Dad’s as a whole often get a bad rap. They are portrayed on screen as silly, incompetent, and often the butt of the joke. But get down to an individual level and it’s a whole different story. I’d like to tell you about my dad, Alan Naumann.
My dad is pretty amazing in his own right, but when you factor in the reality that he was raised in a single parent home by a mom who was emotionally absent and often neglectful, the fact that he is such a great father is downright miraculous. His upbringing may have had its share of disadvantages, but it also gave him a push in the right direction as he embraced life with a desire to thrive.
My dad is…
My dad is one of the most creative thinkers I know. When it came time to make my school supply box for 1st grade, we didn’t have the budget to buy one from the store. Instead, my dad made one. Not only has it held up over the (ahem…many, many) years since it was crafted, but it represents a great memory from my childhood. He took an old cigar box, covered it with leftover contact paper, added my name to the top. Voila – instant school supply box. It now holds all my spools of thread, but it is one of those things that reminds me of my dad every time I see it.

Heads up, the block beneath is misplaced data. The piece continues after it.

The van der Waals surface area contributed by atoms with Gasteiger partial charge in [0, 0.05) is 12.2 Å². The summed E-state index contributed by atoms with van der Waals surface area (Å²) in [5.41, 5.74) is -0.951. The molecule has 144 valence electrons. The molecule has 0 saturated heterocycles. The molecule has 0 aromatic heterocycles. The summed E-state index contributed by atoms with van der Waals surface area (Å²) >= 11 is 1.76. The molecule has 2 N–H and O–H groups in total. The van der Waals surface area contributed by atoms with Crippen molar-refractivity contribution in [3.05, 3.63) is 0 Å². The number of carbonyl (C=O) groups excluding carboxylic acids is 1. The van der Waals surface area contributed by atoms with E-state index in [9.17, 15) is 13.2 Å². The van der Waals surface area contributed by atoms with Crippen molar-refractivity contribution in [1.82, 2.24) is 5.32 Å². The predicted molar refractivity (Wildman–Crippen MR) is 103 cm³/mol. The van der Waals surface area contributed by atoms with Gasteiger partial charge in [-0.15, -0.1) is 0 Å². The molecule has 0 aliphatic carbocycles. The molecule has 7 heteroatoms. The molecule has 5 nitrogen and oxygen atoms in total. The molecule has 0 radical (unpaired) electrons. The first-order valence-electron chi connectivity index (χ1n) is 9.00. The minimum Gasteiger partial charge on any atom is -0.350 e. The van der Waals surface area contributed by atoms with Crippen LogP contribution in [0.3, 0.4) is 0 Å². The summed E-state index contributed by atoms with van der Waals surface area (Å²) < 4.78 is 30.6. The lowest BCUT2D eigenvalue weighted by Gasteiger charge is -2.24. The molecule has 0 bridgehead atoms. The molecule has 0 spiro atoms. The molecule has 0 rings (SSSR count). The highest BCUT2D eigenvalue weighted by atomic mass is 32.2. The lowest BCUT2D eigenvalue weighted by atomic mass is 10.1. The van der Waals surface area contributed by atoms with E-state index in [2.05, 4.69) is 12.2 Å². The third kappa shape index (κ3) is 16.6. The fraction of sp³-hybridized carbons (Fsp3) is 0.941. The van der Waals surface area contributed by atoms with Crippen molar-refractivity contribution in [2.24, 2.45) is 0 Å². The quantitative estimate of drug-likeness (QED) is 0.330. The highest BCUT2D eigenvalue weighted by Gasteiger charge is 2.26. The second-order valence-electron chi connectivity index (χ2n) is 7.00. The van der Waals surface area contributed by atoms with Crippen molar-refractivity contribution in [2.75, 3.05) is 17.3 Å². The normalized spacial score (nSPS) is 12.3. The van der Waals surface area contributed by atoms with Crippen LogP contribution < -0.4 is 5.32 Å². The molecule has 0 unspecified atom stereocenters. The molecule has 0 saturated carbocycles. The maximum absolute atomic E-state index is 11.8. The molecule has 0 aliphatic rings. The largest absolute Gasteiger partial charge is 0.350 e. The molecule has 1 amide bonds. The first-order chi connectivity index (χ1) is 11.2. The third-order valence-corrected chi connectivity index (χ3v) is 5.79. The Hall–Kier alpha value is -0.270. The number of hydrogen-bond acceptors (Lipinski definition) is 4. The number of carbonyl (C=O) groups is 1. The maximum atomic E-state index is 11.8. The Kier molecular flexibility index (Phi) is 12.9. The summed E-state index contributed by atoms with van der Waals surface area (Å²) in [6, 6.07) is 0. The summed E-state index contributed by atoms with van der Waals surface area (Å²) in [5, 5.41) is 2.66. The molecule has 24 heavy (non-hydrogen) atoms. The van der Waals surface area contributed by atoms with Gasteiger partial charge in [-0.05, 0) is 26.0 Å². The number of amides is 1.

As I have ventured into life on my own, I am often finding creative solutions to solve problems when it comes to fixing something or finding a way to use a space better. And now I see my kids learning this as well.
What’s being built over there? What does this store sell? What will we discover if we take the back roads? My dad loves to discover new things. Sometimes, like when he wondered if we could make it a bit longer without filling up, it doesn’t work out too well. But most of the time it expands our world. One evening as I was on a speakerphone call to my dad, he asked a question in the